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Influenza Information UPDATE Oct. 5


Influenza Update
Monday, October 5, 2009

Reminder: the University is offering non-H1N1 influenza vaccine clinics at the Lincoln Center campus on Oct. 6 and 7. See “Influenza Vaccine Clinic Information.”

H1N1 Update

Thursday, September 24, 2009

The University is now seeing some cases of H1N1 influenza and influenza-like illnesses among students. The majority of ill students have gone home to recuperate with their families.

The emergency management council is closely monitoring the number of influenza-like illnesses to ensure Fordham’s response in personnel and material resources remains proportionate.

Kathleen Malara, director of student health services, is in daily contact with the Department of Health to stay informed of the infection rate citywide, and of the latest recommendations of health officials.

Regardless of the number of students, faculty or staff reporting flu-like illness, the best course of action is to follow the precautions and recommendations below.

Further updates will appear in this space as necessary.


The University has a comprehensive plan in place for prevention and treatment of the H1N1 strain of influenza. The plan has been updated by the emergency management team with guidance from various federal, local and higher education health organizations.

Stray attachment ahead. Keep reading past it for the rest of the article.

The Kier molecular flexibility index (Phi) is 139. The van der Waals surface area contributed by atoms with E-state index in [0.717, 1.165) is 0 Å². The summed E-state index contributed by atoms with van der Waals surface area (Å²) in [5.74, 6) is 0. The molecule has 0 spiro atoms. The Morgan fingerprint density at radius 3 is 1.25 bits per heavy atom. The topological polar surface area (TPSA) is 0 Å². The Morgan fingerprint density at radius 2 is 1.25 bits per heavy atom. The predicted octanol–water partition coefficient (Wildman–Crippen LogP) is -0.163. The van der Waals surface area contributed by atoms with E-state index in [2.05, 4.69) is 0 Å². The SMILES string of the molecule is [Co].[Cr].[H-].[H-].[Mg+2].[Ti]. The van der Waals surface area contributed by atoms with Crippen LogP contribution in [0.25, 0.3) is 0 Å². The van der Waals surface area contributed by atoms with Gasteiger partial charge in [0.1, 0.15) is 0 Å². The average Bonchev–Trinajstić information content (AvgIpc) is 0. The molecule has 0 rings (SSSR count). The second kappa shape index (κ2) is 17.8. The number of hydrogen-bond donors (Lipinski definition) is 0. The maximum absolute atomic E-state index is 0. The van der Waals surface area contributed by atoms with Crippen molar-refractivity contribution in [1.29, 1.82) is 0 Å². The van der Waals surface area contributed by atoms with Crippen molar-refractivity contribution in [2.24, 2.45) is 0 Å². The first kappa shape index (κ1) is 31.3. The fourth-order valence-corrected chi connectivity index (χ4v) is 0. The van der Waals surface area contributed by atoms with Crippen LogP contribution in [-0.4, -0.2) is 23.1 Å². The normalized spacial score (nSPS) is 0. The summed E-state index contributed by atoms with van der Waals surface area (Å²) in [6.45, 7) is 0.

•    Cover your nose and mouth with a tissue when coughing or sneezing.
•    Throw the tissue in the trash after you use it.
•    Wash your hands often with soap and water, especially after you cough or sneeze (hand sanitizers are also recommended).
•    Avoid touching your eyes, nose, or mouth, since germs are spread this way.
•    Do get the influenza vaccine, available now on campus to students. An outside vendor will be administering vaccine to students, staff, and faculty in September on the Rose Hill campus and in early October at the Lincoln Center campus. (Likewise, the University is making plans to secure and offer H1N1 vaccine when it is approved and available.)


If you experience a sudden onset within 24 hours, of fever, cough, sore throat, body aches, headache, chills, fatigue and/or vomiting and diarrhea, it is vitally important that you limit contact with others and seek medical attention:

•    Consult your health care provider immediately:

o    Students through the Health Center at (718) 817-4160 (Rose Hill) or (212) 636-7160 (Lincoln Center);
o    Faculty and staff through their private health care professionals.

•    Do not come to work nor attend class if you are experiencing flu-like symptoms.
•    Do not return to work or class until your fever is absent for 24 hours without Tylenol or Advil treatment. (Students are responsible for notifying their professors of any absences.)


At this time there are no plans to close the University or any of its campuses in the event of an H1N1 outbreak. The University has plans in place for various levels of H1N1 outbreaks, from very limited to extremely widespread. Those plans are summarized below—not every item applies to every level of outbreak.